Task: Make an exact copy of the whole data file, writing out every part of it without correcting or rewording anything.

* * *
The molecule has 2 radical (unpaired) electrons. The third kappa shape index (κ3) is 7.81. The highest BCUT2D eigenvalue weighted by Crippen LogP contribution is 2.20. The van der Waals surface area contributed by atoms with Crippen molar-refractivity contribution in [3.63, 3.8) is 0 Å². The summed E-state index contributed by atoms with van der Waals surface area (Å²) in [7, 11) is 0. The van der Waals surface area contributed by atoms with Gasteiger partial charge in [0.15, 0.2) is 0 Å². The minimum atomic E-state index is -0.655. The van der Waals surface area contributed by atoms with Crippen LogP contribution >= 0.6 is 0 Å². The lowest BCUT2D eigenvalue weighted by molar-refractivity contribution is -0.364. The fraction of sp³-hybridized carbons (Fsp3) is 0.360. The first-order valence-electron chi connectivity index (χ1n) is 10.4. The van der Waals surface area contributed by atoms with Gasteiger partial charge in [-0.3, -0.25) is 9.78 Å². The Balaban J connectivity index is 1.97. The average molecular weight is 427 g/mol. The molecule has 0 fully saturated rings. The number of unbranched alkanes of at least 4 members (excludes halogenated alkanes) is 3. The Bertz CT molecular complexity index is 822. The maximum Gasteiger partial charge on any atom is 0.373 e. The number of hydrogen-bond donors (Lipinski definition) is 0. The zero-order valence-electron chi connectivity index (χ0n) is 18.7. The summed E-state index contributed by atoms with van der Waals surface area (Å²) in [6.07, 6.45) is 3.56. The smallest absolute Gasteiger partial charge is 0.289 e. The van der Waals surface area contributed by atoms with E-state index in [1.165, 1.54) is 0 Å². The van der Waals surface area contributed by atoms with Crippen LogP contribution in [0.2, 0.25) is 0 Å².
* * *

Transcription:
The molecule has 2 radical (unpaired) electrons. The third kappa shape index (κ3) is 7.81. The highest BCUT2D eigenvalue weighted by Crippen LogP contribution is 2.20. The van der Waals surface area contributed by atoms with Crippen molar-refractivity contribution in [3.63, 3.8) is 0 Å². The summed E-state index contributed by atoms with van der Waals surface area (Å²) in [7, 11) is 0. The van der Waals surface area contributed by atoms with Gasteiger partial charge in [0.15, 0.2) is 0 Å². The minimum atomic E-state index is -0.655. The van der Waals surface area contributed by atoms with Crippen LogP contribution >= 0.6 is 0 Å². The lowest BCUT2D eigenvalue weighted by molar-refractivity contribution is -0.364. The fraction of sp³-hybridized carbons (Fsp3) is 0.360. The first-order valence-electron chi connectivity index (χ1n) is 10.4. The van der Waals surface area contributed by atoms with Gasteiger partial charge in [-0.3, -0.25) is 9.78 Å². The Balaban J connectivity index is 1.97. The average molecular weight is 427 g/mol. The molecule has 0 fully saturated rings. The number of unbranched alkanes of at least 4 members (excludes halogenated alkanes) is 3. The Bertz CT molecular complexity index is 822. The maximum Gasteiger partial charge on any atom is 0.373 e. The number of hydrogen-bond donors (Lipinski definition) is 0. The zero-order valence-electron chi connectivity index (χ0n) is 18.7. The summed E-state index contributed by atoms with van der Waals surface area (Å²) in [6.07, 6.45) is 3.56. The smallest absolute Gasteiger partial charge is 0.289 e. The van der Waals surface area contributed by atoms with E-state index in [1.165, 1.54) is 0 Å². The van der Waals surface area contributed by atoms with Crippen LogP contribution in [0.2, 0.25) is 0 Å².